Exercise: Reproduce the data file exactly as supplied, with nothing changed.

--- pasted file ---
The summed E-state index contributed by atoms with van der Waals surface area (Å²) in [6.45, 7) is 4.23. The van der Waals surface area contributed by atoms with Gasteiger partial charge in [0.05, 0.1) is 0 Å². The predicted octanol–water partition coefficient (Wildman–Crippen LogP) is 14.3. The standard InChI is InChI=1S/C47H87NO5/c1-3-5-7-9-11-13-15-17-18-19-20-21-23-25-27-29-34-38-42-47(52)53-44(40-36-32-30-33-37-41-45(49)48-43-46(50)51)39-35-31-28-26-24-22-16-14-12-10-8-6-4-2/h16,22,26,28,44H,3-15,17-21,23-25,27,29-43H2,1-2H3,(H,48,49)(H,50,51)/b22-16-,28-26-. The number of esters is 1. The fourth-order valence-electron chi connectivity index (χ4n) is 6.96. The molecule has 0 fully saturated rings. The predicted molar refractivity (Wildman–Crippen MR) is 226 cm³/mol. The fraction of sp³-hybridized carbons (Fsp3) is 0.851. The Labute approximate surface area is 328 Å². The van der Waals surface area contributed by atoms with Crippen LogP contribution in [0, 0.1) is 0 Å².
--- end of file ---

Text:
The summed E-state index contributed by atoms with van der Waals surface area (Å²) in [6.45, 7) is 4.23. The van der Waals surface area contributed by atoms with Gasteiger partial charge in [0.05, 0.1) is 0 Å². The predicted octanol–water partition coefficient (Wildman–Crippen LogP) is 14.3. The standard InChI is InChI=1S/C47H87NO5/c1-3-5-7-9-11-13-15-17-18-19-20-21-23-25-27-29-34-38-42-47(52)53-44(40-36-32-30-33-37-41-45(49)48-43-46(50)51)39-35-31-28-26-24-22-16-14-12-10-8-6-4-2/h16,22,26,28,44H,3-15,17-21,23-25,27,29-43H2,1-2H3,(H,48,49)(H,50,51)/b22-16-,28-26-. The number of esters is 1. The fourth-order valence-electron chi connectivity index (χ4n) is 6.96. The molecule has 0 fully saturated rings. The predicted molar refractivity (Wildman–Crippen MR) is 226 cm³/mol. The fraction of sp³-hybridized carbons (Fsp3) is 0.851. The Labute approximate surface area is 328 Å². The van der Waals surface area contributed by atoms with Crippen LogP contribution in [0, 0.1) is 0 Å².